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Jewelry Education

Carat:

The standard use of measurement for diamond weight is the carat. A carat equals 1/5 of a gram (or 1/142 of an ounce). Each carat is further divided into points, each point representing 1/100th of a carat. Sometimes diamonds will be referred to in "points" Such as fifty points which means 0.50carat or 1/2 carat. Think of it as pennies to the dollar. 100 points is 1carat.

Clarity:

Clarity is the evaluation of a diamond's internal and external characteristics. Inclusions are internal, that is, inside the diamond. Think of them as birthmarks within the stone, each is unique. Blemishes are usually very small and are only on the surface of diamonds such as scratches, nicks or pits. Diamonds are graded with 10 power magnification then by evaluating the size, location, nature, number, and color of all the inclusions and blemishes, a clarity grade is assigned. The fewer the inclusions or blemishes, the more desirable and rare the diamond!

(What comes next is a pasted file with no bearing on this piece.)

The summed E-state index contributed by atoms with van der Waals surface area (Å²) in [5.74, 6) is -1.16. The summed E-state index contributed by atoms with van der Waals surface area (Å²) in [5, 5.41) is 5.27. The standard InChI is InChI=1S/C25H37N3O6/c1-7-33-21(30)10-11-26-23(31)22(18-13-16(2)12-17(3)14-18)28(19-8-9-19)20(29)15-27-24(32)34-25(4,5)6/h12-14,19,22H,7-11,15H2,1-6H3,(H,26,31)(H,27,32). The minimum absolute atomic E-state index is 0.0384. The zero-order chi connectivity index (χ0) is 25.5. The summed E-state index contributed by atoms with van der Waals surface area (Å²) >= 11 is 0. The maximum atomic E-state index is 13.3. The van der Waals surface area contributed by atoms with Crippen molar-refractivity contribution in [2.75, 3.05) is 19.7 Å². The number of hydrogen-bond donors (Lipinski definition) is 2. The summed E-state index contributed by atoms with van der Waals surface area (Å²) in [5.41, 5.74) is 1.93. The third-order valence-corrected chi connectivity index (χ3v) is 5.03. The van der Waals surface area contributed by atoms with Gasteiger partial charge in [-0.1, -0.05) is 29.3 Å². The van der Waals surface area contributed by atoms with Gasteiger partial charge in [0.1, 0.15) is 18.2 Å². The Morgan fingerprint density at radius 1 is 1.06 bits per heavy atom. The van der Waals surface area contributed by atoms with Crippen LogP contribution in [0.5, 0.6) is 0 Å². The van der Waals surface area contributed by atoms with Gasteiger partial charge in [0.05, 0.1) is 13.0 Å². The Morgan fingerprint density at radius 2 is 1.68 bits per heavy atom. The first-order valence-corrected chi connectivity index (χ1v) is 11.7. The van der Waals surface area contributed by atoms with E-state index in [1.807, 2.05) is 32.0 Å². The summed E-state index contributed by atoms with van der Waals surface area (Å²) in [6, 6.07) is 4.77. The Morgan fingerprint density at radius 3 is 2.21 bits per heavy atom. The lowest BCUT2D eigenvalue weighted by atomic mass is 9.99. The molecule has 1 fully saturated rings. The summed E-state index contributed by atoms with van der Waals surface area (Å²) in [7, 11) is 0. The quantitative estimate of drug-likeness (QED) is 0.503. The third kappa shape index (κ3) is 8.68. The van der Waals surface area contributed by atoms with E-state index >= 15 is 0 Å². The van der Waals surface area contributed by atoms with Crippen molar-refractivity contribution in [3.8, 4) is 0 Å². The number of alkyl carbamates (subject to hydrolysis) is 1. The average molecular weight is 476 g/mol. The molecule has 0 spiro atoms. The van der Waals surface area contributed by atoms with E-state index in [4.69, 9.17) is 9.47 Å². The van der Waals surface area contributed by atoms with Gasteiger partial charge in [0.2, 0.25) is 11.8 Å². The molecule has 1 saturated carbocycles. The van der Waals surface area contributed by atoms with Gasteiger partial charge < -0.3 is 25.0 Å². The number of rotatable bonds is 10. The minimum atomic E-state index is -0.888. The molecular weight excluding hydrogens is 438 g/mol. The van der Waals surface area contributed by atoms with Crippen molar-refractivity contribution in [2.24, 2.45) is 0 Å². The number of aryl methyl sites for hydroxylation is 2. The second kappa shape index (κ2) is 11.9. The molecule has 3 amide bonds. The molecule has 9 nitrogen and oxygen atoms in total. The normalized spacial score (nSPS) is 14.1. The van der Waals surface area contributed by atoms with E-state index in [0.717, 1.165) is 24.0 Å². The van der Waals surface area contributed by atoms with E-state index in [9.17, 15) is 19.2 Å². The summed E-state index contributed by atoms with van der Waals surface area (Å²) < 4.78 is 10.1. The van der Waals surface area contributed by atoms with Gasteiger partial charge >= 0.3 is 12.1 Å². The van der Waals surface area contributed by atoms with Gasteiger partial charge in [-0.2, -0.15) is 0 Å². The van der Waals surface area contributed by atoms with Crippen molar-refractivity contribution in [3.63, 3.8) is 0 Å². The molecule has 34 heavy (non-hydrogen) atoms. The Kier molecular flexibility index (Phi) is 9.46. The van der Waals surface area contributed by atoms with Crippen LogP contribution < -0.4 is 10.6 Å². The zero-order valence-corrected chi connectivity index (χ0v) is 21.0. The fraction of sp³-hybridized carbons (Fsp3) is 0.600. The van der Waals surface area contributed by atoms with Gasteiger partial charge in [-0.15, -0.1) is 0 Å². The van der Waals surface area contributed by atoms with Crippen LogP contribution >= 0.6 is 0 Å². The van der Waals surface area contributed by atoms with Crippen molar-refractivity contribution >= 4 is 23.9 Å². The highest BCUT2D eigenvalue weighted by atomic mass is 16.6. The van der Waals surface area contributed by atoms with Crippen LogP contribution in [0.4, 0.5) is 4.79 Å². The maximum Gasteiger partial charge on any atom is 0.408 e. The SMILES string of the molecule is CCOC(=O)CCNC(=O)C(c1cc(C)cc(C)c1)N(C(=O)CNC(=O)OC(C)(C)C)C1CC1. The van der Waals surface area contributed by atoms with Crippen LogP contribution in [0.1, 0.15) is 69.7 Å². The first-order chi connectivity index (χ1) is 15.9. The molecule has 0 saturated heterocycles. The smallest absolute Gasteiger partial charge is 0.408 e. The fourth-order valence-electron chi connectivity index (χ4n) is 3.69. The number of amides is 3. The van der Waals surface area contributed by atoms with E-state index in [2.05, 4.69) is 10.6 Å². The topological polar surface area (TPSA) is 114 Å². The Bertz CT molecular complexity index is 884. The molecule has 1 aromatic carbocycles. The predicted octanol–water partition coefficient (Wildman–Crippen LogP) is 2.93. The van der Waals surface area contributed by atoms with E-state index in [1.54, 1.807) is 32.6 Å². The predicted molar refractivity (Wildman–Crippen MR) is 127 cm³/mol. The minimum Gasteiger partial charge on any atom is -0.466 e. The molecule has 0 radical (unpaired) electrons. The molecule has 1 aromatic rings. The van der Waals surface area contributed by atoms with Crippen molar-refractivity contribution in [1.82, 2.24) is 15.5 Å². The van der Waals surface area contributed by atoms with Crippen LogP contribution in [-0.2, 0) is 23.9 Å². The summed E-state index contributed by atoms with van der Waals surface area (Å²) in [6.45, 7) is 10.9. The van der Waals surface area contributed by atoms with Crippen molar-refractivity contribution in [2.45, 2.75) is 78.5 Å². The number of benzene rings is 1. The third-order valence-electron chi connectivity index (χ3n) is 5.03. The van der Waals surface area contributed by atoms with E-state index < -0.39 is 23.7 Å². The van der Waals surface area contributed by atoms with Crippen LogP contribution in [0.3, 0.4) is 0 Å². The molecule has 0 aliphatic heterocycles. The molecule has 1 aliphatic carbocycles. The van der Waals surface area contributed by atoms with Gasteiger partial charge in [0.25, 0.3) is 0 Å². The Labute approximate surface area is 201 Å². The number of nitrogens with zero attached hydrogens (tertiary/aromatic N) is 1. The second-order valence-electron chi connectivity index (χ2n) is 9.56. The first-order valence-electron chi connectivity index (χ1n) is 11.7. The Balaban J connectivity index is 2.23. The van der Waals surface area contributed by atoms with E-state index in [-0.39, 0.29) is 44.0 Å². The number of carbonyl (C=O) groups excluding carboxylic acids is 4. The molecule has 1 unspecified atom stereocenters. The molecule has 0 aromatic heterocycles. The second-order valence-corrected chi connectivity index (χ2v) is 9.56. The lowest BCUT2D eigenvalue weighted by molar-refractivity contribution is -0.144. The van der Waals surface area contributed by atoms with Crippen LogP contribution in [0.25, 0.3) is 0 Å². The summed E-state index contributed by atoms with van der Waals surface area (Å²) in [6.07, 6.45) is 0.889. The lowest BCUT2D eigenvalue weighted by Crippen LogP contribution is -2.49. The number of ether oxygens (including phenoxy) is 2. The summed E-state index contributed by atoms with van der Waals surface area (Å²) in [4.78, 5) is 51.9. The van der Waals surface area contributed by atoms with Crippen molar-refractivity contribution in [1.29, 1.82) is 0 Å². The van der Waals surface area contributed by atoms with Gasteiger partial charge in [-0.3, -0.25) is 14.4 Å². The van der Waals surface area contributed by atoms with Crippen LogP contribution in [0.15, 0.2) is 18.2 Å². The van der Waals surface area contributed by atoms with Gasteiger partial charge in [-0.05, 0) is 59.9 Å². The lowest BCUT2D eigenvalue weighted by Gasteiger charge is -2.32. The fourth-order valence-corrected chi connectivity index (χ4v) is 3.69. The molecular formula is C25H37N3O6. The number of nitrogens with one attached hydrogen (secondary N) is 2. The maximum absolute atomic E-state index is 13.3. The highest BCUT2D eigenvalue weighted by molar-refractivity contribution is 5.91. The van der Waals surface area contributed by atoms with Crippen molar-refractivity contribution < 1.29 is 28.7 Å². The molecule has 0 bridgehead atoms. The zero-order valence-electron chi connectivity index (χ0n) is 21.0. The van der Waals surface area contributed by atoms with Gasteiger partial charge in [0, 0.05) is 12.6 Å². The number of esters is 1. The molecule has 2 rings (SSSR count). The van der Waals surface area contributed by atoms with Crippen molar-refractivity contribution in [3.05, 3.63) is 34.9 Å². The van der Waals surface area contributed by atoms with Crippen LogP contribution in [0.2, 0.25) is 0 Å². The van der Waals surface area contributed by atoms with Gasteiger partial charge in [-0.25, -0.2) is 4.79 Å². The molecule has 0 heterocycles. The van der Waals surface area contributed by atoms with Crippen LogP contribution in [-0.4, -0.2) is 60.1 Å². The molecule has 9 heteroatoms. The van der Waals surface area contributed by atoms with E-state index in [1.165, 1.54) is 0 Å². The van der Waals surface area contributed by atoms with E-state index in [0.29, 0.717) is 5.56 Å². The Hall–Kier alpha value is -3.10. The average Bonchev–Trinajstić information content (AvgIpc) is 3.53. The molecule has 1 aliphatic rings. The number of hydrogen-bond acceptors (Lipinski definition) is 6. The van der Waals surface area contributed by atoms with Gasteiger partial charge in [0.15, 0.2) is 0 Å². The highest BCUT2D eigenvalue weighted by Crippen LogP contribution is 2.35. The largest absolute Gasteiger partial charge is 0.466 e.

Clarity grading scale:

Color:

A diamond's color is graded on an alphabetical scale from D-Z, with D being colorless and Z being light yellow. Beyond Z, a diamond is considered to be "Fancy" color. A truly colorless diamond is extremely rare. Most diamonds possess varying degrees of yellow, gray or brown and small, subtle differences in color can make a substantial difference in value. Diamonds are color graded by gemologists facedown next to "master" diamonds of known color.

Diamond Color Scale

Diamond Color Scale

Cut:

Of all the 4 Cs, cut has the greatest effect on a diamond's beauty. The cut of diamond is the key that unlocks the hidden beauty within a piece of rough.

Diamonds have a unique ability to manipulate light efficiently that is what creates the beautiful brilliance, sparkle and scintillation... the rainbows of color!

  1. When diamond is cut to good proportions, light is reflected from one facet to another and then dispersed through the top of the stone.
  2. If the cut of the diamond is too deep, some light escapes through the pavilion or bottom of the stone.
  3. If the cut is too shallow, light escapes through the pavilion before it can be reflected.


Cut can also refer to a stone shape or outline. Such as Round cut, Emerald cut or Oval cut.

Most popular shapes:

Popular shapes